A good movie sequel is better than the original. The first one was good, why shouldn’t the second one be better? Beyond the sequel, though, things begin to look grim. The Phantom Menace. The Matrix Revolutions. Rocky 5. In video games, though, things tend to get better. Technology improves; writers are able to do more with the games. One need only look at the Madden series for proof.
Resident Evil 4, just released for the Playstation 2, defies all logic. Abandoning a previously successful storyline, camera system, and movement scheme, nothing in this game works or makes sense.
The Umbrella Corporation, responsible for the viral outbreak in the previous games, has been destroyed. The president’s daughter has been kidnapped, and taken to Europe. You, Leon Kennedy (star of Resident Evil 2), must rescue her from Los Illuminados, a group of zombie-like (not zombie) creatures. Though the plot makes a complete jump from Resident Evil 3 and Code: Veronica (I was struggling to find connections), there are enough references that a new gamer will be completely lost.
The camera system in the game will go down as one of the worst in history. Not quite first-person, not-quite third person, the over-the-shoulder view is confusing and cumbersome. Its offset from the angle the player is walking at, so getting the character to go just where you want is difficult.
The camera does allow for the weapon aiming to be improved from previous games. All guns (except those with telescopic sights) have laser scopes, and can be pointed anywhere. One interesting feature this allows for is reactive fighting. If you shoot an enemy in the leg, he’ll fall. If you shoot him in the arm, he’ll drop his weapon.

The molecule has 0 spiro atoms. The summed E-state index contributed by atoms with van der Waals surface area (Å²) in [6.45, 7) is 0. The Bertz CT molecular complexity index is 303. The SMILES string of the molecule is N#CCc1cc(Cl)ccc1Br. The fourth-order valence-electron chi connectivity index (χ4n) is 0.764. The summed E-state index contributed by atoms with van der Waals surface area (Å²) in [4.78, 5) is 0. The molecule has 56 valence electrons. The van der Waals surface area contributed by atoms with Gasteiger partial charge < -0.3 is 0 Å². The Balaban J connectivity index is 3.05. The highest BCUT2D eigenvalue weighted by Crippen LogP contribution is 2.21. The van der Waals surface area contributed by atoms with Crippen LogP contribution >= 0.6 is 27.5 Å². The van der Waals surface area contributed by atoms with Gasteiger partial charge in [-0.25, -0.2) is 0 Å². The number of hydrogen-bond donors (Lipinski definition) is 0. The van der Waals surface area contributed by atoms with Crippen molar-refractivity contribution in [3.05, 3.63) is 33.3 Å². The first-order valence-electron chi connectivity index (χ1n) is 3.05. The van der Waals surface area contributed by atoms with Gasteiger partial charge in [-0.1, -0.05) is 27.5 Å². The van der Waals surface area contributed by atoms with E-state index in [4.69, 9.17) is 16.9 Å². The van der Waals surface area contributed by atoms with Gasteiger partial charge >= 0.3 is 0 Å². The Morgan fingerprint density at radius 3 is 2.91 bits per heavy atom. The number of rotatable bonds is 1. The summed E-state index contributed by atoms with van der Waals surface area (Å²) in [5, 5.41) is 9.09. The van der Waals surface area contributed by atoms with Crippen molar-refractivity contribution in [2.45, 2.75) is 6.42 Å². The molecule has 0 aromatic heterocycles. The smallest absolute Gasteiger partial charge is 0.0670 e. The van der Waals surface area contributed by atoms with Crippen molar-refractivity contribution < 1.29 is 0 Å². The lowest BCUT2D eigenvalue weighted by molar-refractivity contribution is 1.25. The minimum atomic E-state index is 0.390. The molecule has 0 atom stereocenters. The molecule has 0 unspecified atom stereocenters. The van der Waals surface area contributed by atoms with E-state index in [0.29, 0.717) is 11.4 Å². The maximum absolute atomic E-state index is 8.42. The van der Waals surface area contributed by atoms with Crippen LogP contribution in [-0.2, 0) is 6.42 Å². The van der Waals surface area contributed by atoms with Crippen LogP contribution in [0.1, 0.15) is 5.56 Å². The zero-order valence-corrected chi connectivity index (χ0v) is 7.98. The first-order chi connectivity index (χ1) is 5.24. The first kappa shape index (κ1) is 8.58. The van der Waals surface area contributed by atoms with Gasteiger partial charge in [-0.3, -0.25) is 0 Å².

The movement scheme is incomprehensible. Since the game is neither a first-person- nor third-person-shooter, neither standard movement system can be used. However, the one that was chosen, which combines, turning, tilting, and moving all on one control stick, is too imprecise and frustrating to be of any use to anyone.
There were many minor improvements from previous games. Your inventory is now managed based on a grid system, with every item taking up a certain number of blocks. Ammunition is more plentiful now, hidden around levels and dropped by enemies. A merchant, present in each level, allows the player to purchase new weapons and upgrades for old ones.
There just isn’t anything special about the game to overcome its many problems. Graphics are run-of-the-mill. The series that once ruled the survival horror genre isn’t very scary. The plot is confusing and not very intriguing.
At a certain point, writers, coders, executives- someone needs to step up and say, “You know what? This series has reached its limit.” It’s time to put Resident Evil to rest.